In other words, they'd rather buy high than buy low, just like every other idiot "investor" in RE or stocks.

That is the stuff that busts are made of.


"And interestingly a resident on RET pointed out that 37000 immigrants settled in Vancouver area in 2010"

Shocking that the third largest city in Canada received the third most immigrants. Whoodathunk.

And with all the immigrants to Montreal their prices must be through the roof.


@paulb.: "Sold Listings 69 yikes!"

Why 'yikes'? We've seen several days where's sell:list is well under 50%.



The crazy thing is that it just might.


"I don’t see any plan to introduce productive industries to BC"

I guess you missed the announcement yesterday. Hint: they float

nino rota

Talked to the friend that lives in west end. They rent a 1 bdr and wife works as assistant building manager. They get discount on the rent. But the problem is that they have already 3 year old and they need bigger place. No 2 bdr in the building. If they leave building they will lose help in the rent. If they rent 2 bdr somewhere else wife has to get a job to pay for additional rent but the problem is a daycare for the kid. They can’t find one. You have to be on the list at least a year. So they are very close to saying F$%$ck it; it is just not worth it staying and bringing up the family in this city.


I'm starting to wonder what this province will be like in the next ten to fifteen years. I don't see any plan to introduce productive industries to BC, and especially the GVRD. Will the province become a sort of retirement village with only wealthy seniors and a minimal staff serving them? Who's going to pay taxes for these people?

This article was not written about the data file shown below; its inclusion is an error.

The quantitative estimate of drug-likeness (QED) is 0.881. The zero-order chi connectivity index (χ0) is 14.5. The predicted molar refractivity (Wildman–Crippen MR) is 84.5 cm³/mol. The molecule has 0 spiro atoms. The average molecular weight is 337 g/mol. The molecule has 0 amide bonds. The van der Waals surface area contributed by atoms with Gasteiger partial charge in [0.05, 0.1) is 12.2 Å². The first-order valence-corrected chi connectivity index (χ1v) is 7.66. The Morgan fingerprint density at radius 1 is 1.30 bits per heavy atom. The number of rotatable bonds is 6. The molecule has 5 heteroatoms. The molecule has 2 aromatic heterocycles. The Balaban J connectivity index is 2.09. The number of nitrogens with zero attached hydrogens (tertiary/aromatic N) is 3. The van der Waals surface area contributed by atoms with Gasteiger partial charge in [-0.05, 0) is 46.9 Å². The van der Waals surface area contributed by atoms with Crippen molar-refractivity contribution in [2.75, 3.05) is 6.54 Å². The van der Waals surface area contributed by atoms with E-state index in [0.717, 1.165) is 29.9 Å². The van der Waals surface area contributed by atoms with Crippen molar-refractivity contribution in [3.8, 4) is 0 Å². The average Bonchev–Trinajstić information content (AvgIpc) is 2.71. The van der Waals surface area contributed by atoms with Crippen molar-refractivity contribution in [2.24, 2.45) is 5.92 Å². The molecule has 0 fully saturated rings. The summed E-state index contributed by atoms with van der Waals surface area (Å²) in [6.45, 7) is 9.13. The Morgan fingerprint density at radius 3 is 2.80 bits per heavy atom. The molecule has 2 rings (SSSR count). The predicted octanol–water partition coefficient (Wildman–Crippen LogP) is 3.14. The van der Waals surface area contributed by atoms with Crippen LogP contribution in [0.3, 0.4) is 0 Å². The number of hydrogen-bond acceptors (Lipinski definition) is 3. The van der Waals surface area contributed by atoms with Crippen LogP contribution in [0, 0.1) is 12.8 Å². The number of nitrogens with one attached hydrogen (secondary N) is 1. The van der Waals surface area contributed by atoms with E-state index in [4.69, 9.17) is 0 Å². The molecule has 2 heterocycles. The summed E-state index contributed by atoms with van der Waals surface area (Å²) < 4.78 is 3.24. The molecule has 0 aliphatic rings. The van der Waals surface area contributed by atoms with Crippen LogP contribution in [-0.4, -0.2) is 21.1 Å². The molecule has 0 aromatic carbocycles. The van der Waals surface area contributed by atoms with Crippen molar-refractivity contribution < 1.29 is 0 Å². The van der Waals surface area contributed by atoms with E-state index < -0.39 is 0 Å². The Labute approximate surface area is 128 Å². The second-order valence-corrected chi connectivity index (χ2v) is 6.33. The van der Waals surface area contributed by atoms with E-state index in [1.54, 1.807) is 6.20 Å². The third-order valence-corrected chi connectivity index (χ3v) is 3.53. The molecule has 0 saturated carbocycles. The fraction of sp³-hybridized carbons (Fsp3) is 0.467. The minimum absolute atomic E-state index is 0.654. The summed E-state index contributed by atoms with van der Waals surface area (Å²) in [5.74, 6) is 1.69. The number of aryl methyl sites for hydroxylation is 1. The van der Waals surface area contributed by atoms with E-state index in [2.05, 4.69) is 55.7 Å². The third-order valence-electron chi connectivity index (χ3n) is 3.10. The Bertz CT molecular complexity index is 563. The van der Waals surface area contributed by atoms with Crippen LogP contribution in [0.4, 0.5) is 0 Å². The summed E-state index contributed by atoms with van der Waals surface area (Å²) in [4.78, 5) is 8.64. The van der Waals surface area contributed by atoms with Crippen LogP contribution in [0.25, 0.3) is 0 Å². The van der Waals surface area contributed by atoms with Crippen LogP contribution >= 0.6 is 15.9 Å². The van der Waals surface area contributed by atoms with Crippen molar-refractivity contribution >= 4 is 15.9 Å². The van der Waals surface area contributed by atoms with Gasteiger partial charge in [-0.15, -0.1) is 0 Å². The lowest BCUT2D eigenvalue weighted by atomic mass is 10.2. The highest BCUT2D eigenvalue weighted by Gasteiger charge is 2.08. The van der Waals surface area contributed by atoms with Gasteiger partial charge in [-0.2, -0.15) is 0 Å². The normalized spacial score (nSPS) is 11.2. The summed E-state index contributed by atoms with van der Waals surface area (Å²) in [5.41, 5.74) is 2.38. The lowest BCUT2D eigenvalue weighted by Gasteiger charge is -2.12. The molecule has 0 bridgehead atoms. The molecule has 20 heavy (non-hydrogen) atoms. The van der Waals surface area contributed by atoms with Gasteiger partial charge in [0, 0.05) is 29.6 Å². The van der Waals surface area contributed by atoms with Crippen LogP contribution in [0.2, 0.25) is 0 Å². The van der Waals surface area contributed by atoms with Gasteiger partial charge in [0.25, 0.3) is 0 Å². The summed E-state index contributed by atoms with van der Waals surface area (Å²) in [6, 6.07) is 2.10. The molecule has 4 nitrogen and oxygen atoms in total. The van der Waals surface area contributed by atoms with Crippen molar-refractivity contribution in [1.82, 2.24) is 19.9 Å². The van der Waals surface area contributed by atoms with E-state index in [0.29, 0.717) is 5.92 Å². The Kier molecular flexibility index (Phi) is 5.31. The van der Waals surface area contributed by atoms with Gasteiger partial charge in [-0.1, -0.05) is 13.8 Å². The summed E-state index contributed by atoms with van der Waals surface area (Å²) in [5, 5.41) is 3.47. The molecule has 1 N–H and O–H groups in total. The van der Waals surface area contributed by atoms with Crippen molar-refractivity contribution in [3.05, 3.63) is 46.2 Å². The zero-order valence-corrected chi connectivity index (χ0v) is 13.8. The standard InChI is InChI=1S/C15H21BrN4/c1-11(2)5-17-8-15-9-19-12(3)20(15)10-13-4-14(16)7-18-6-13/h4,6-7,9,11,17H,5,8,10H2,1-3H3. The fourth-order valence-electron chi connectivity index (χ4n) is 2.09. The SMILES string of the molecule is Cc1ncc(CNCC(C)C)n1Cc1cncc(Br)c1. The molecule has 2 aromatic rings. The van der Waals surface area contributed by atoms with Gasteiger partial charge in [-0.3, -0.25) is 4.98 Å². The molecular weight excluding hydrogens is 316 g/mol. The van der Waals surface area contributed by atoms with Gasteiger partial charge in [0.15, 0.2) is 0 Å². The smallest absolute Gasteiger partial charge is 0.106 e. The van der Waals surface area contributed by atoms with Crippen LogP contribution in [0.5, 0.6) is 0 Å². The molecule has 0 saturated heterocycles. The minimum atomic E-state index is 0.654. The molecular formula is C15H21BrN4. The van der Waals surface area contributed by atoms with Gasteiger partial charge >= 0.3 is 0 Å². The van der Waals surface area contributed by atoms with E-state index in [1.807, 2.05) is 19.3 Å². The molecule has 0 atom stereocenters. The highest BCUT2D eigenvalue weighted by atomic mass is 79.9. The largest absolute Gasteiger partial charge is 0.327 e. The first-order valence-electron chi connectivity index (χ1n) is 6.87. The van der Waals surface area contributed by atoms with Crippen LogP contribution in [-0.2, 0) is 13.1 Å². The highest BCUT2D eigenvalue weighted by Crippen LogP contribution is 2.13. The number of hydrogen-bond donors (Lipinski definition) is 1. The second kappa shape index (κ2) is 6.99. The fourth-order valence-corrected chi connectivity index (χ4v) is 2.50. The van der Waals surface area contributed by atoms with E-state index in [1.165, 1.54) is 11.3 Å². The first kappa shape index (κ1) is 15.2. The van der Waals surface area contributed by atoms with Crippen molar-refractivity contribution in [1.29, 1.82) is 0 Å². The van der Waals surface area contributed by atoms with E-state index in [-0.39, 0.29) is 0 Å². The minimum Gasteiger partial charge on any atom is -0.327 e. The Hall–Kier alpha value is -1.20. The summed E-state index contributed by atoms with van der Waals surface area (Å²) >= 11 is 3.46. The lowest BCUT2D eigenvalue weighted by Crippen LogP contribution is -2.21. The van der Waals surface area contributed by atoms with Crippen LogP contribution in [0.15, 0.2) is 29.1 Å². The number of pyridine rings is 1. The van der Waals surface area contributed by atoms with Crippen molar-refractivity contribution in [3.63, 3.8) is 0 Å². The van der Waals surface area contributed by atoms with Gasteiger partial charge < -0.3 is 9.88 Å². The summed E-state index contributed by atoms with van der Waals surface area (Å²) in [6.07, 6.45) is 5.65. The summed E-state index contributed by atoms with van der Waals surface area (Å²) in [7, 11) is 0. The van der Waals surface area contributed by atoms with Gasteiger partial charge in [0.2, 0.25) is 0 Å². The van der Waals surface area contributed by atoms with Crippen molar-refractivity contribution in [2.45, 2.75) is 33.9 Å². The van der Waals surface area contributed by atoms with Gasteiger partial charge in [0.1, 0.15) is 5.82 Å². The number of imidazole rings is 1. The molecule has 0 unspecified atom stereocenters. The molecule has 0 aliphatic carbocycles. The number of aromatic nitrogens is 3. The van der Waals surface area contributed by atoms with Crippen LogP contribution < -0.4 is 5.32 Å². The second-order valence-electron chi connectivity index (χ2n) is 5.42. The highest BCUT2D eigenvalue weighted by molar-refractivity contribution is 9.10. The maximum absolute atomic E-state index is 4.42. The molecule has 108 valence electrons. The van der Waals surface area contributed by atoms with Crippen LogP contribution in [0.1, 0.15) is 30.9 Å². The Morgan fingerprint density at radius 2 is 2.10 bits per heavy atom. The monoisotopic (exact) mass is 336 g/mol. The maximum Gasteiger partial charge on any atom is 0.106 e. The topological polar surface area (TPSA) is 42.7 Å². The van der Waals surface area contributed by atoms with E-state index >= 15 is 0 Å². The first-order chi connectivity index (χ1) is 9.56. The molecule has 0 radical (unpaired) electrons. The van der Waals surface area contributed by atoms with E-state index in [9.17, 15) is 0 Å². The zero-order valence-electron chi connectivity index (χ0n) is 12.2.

Ok, here's an amazing local anecdote. Many people wonder how anybody but HAM can afford a home in Vancouver. I met a family today that is trying to rent out their home on the NS as they are moving to Alberta because it's too expensive here. (They tried to sell the house, but no go). The house is a serious POS, low height suite in the basement, no updating whatsoever. Both parents are working multiple jobs (She's working 2 and he's working 3) and they rent the basement out and have other extended family living with them. They are asking waaaaay to much for the place to cover the mortgage (she admitted this).

I guarantee that this is not an isolated case….


I think US houses will be as popular with HAM as Nortel stocks right before being delisted. HAM only wants in on investments that go up, not something that drops in value year after year after year.


@paulb.: I'm shocked at last couple day's numbers after Oct was showing signs of growing strength


@McLovin: I'll take 69 every day,


re US house Visa:

It's just show how desperate are in the US. what;s next, selling their daughters to anybody who buy a house.


Net 100. I'll take a net 100 everyday untill we hit 25,000!


New Listings 172

Price Changes 110

Sold Listings 69 yikes!



Has anyone noticed that the largely ignored Condo tracker is inching its way higher?



And the IRS means business.

So there is nothing to worry about, Canada with its free social services will still remain Mecca for HAM type investors and their closer and further families. Lovely.



The proposed visa is not a "green card", but seems to be essentially a long-stay tourist visa.

I also wonder how attractive it would really be to rich foreigners given that anyone staying in the US more than 183 days in a year is taxable as a US resident on global income regardless of immigration status. And the IRS means business. Just ask US citizens who live in Canada.

Foreigners immigrating to the U.S. with the new visa wouldn't be able to work here unless they obtained a regular work visa through the normal process. They'd be allowed to bring a spouse and any children under the age of 18 but they wouldn't be able to stay in the country legally on the new visa once they sold their properties.

That's assuming it passes.



I wonder how long you have to hold the house for. If you could sell it a year later, that would be a cheap visa, even factoring in a 10% price drop.